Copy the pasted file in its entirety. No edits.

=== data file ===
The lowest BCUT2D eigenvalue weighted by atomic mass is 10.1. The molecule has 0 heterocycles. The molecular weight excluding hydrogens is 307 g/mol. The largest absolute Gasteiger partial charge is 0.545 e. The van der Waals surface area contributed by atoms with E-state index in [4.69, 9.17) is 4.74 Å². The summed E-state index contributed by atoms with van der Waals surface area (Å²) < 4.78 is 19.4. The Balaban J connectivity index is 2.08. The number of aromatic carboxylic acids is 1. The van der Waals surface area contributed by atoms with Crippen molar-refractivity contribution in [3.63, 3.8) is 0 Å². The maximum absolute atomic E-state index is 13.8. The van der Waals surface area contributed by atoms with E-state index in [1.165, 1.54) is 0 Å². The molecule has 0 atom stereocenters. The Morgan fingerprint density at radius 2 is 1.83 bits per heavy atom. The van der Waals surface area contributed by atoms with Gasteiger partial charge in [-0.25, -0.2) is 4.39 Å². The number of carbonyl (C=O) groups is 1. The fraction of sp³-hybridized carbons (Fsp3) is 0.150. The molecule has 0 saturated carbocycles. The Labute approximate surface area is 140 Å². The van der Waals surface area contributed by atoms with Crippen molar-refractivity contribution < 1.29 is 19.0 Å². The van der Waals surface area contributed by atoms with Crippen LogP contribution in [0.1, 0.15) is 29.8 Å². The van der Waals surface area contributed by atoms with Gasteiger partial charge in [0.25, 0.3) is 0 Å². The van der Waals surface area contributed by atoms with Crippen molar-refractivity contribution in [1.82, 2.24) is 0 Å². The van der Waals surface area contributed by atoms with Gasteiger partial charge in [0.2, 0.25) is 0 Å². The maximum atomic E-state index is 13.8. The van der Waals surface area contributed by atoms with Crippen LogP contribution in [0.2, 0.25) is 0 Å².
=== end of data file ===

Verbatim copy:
The lowest BCUT2D eigenvalue weighted by atomic mass is 10.1. The molecule has 0 heterocycles. The molecular weight excluding hydrogens is 307 g/mol. The largest absolute Gasteiger partial charge is 0.545 e. The van der Waals surface area contributed by atoms with E-state index in [4.69, 9.17) is 4.74 Å². The summed E-state index contributed by atoms with van der Waals surface area (Å²) < 4.78 is 19.4. The Balaban J connectivity index is 2.08. The number of aromatic carboxylic acids is 1. The van der Waals surface area contributed by atoms with Crippen molar-refractivity contribution in [3.63, 3.8) is 0 Å². The maximum absolute atomic E-state index is 13.8. The van der Waals surface area contributed by atoms with E-state index in [1.165, 1.54) is 0 Å². The molecule has 0 atom stereocenters. The Morgan fingerprint density at radius 2 is 1.83 bits per heavy atom. The van der Waals surface area contributed by atoms with Gasteiger partial charge in [-0.25, -0.2) is 4.39 Å². The number of carbonyl (C=O) groups is 1. The fraction of sp³-hybridized carbons (Fsp3) is 0.150. The molecule has 0 saturated carbocycles. The Labute approximate surface area is 140 Å². The van der Waals surface area contributed by atoms with Crippen molar-refractivity contribution < 1.29 is 19.0 Å². The van der Waals surface area contributed by atoms with Crippen LogP contribution in [0.1, 0.15) is 29.8 Å². The van der Waals surface area contributed by atoms with Gasteiger partial charge in [0.25, 0.3) is 0 Å². The van der Waals surface area contributed by atoms with Crippen molar-refractivity contribution in [1.82, 2.24) is 0 Å². The van der Waals surface area contributed by atoms with Gasteiger partial charge in [0.2, 0.25) is 0 Å². The maximum atomic E-state index is 13.8. The van der Waals surface area contributed by atoms with Crippen LogP contribution in [0.2, 0.25) is 0 Å².